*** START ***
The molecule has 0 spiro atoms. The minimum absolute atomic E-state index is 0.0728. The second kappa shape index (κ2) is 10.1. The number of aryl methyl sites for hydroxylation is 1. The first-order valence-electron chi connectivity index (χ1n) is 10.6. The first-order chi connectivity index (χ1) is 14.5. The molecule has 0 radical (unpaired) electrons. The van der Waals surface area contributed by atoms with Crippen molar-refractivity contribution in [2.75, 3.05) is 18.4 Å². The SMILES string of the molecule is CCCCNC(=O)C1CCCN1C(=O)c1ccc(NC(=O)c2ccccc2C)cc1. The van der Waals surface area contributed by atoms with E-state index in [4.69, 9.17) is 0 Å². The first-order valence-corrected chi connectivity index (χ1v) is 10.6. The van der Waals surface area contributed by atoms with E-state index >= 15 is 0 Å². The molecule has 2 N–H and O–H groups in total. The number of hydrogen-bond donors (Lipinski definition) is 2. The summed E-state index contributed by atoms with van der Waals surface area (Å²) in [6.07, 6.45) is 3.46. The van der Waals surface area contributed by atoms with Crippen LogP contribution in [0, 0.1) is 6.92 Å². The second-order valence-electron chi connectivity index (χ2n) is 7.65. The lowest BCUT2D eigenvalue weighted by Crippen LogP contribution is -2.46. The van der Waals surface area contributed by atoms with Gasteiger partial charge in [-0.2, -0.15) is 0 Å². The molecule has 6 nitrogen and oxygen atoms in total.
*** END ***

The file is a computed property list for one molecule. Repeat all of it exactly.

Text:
The molecule has 0 spiro atoms. The minimum absolute atomic E-state index is 0.0728. The second kappa shape index (κ2) is 10.1. The number of aryl methyl sites for hydroxylation is 1. The first-order valence-electron chi connectivity index (χ1n) is 10.6. The first-order chi connectivity index (χ1) is 14.5. The molecule has 0 radical (unpaired) electrons. The van der Waals surface area contributed by atoms with Crippen molar-refractivity contribution in [2.75, 3.05) is 18.4 Å². The SMILES string of the molecule is CCCCNC(=O)C1CCCN1C(=O)c1ccc(NC(=O)c2ccccc2C)cc1. The van der Waals surface area contributed by atoms with E-state index in [4.69, 9.17) is 0 Å². The first-order valence-corrected chi connectivity index (χ1v) is 10.6. The van der Waals surface area contributed by atoms with E-state index >= 15 is 0 Å². The molecule has 2 N–H and O–H groups in total. The number of hydrogen-bond donors (Lipinski definition) is 2. The summed E-state index contributed by atoms with van der Waals surface area (Å²) in [6.07, 6.45) is 3.46. The van der Waals surface area contributed by atoms with Crippen LogP contribution in [0, 0.1) is 6.92 Å². The second-order valence-electron chi connectivity index (χ2n) is 7.65. The lowest BCUT2D eigenvalue weighted by Crippen LogP contribution is -2.46. The van der Waals surface area contributed by atoms with Gasteiger partial charge in [-0.2, -0.15) is 0 Å². The molecule has 6 nitrogen and oxygen atoms in total.